That has to be the question you ask because it's highly unlikely that Blank will tolerate a losing season next year even if Ryan is hurt for an extended period.
Drafting an Offensive Tackle at the Top of the 1st Round Makes Sense
Let's not forget that a big part of the reason this team finds itself at 3-10 is because it made too many significant roster investments from the outside in as opposed to the inside out.
In the past, Atlanta has relied on average or competent play along the offensive line, but its blockbuster trade in the 2011 draft to acquire Jones seemed to be motivated by a desire to be elite at wide receiver.
Why demand elite talent from the players who catch from your quarterback, but be content with average ability from the men charged with protecting him?
Yes, Atlanta was able to win 13 games and come close to a Super Bowl with Baker playing at his best in 2012, but as we've learned this year, the old financial adage that "prior results do not guarantee future performance" applies to the NFL too.
Baker was already off to a shaky start this season before he went on injured reserve.
Even if Baker returns to his 2012 form next year, and even if Holmes becomes everything that Dimitroff hoped he'd be when he shocked everyone by picking him in the third round of the 2012 draft, an elite tackle prospect—whomever Atlanta deems that to be—could still push both men for playing time.
Imagine a three-man offensive tackle rotation featuring the 2012 version of Baker, an experienced Holmes and a plug-and-play guy like Matthews. The best two players would start at left and right tackle, and you'd have a strong backup if either of them went down with an injury.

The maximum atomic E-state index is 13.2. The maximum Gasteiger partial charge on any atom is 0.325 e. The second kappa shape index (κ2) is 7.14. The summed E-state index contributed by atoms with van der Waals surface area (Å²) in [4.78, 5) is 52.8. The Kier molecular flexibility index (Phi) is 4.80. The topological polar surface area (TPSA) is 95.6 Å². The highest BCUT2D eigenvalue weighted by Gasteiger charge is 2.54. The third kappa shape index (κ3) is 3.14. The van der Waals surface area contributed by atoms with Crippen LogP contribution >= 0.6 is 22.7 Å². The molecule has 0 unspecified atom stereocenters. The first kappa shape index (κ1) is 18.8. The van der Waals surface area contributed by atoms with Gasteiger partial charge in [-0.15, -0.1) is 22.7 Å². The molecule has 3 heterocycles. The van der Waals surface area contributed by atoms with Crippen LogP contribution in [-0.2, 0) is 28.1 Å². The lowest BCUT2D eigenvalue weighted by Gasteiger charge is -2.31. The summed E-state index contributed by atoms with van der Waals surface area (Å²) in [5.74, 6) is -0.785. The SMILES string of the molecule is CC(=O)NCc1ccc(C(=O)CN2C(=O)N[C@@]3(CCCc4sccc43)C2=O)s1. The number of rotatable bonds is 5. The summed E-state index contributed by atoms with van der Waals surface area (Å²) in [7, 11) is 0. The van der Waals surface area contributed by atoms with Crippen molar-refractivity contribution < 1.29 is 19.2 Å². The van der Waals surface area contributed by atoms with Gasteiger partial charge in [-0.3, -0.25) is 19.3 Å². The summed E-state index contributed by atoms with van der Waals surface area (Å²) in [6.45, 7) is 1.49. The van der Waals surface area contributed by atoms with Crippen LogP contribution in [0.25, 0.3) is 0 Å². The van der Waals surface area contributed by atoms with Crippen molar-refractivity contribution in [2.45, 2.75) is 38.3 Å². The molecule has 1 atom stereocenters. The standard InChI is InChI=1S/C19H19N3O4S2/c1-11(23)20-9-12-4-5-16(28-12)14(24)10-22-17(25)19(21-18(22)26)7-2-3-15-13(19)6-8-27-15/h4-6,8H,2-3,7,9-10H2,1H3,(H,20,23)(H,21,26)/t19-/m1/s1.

Under that scenario, you wouldn't have to worry about bringing in journeymen like Jeremy Trueblood and Sean Locklear to put a Band-Aid on your leaky protection next year.
Most importantly, that scenario would go a long way towards keeping Ryan healthy and clean next season.
Moreover, the team could eventually phase Baker out and move forward with Holmes and its newly drafted tackle as the cornerstones of its rebuilt offensive line.
The Kansas City Chiefs could see a scenario like that play out this offseason a year after they spent the No. 1 pick in the draft on Central Michigan offensive tackle Eric Fisher—who's currently playing at right tackle—when they knew they had left tackle Branden Albert coming back.
If the Falcons do end up with a top-five draft pick—which is still a bigger if than a lot of Falcons fans would like to admit right now—they may have to make a decision between a pass-rusher like Clowney and a blue-blood tackle prospect like Matthews or Alabama's Cyrus Kouandjio.
While there's no doubt that Atlanta could use a significant upgrade to its pass rush, the team's desire to protect its own franchise quarterback may win out because not even Clowney would overtake Ryan as the most important player on this squad.
With that in mind, don't be shocked if Atlanta chooses to go with an offensive tackle in May.